The DPC is not infallible, and so it is wise to remember that data controllers have legal rights.
There is no doubt that much time has been spent in the media and on this forum in debating aspects of the Public Services Card. Data protection consultants GDPRXpert first reported on this in a blog way back in 15 Feb 2019. We rightly predicted the main conclusions resulting from the recent investigation by the office of the DPC into the legitimacy of the Public Services Card. Some of the concerns that the DPC was likely to focus on in the continuing contentious debate were highlighted.
At that time many feared the PSC represented the introduction of a national identity card by stealth. GDPRXpert wrote at the time that “The government vehemently denied this, and different Ministers for Social Protection (Burton, Varadkar, and Doherty) regularly appeared in the media to explain and defend the purposes behind its introduction and certify its bona fides. It was just a convenient card with no other purposes than to cut down on benefit fraud and streamline operations. Everything now should work more cost-effectively and taxpayer money would be saved.” There is still little impediment standing in the way of its use as a de facto national identity card (See Adrian Weckler, “National ID Card Isn’t Dead” SINDO, Aug.18, 2019).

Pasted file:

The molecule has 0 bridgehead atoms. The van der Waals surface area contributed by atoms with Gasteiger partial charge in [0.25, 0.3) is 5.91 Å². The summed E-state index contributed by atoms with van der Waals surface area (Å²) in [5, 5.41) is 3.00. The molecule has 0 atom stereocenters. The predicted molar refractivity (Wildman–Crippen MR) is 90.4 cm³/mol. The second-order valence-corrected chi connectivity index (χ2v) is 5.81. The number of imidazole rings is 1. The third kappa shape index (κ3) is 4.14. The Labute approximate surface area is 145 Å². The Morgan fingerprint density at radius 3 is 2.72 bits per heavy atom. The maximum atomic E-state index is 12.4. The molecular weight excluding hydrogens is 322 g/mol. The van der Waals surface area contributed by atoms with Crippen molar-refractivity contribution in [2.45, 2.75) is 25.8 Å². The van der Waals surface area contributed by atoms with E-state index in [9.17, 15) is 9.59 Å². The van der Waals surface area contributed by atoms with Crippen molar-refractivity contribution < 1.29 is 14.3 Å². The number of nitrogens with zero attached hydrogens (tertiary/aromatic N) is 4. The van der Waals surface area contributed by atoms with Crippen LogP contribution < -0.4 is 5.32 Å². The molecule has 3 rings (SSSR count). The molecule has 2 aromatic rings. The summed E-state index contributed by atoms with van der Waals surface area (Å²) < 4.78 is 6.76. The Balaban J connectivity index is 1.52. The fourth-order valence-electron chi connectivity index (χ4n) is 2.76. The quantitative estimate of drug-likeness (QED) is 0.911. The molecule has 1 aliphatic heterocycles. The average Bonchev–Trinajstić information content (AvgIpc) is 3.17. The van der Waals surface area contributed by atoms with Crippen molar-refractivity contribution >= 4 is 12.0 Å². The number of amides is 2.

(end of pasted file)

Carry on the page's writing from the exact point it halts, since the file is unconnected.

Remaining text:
There was a follow up on PSC and biometric data on 21 Feb. On 22 Aug. data protection consultants, GDPRXpert, discussed the DPC findings into the investigation of the PSC. A report was issued and recommendations were made to the Govt.
Three central issues were to the fore in the report:
The lack of lawful bases for processing personal data, apart from processing by the DEASP;
Lack of transparency; ( in terms of what personal data it processes in the context of SAFE 2/PSC, for example, how that data is updated and shared with other public sector bodies for the purposes of decision-making) and
Retention of data beyond what is necessary. (In particular, the retention of supporting documentation that was demanded in support of an application was excessive.)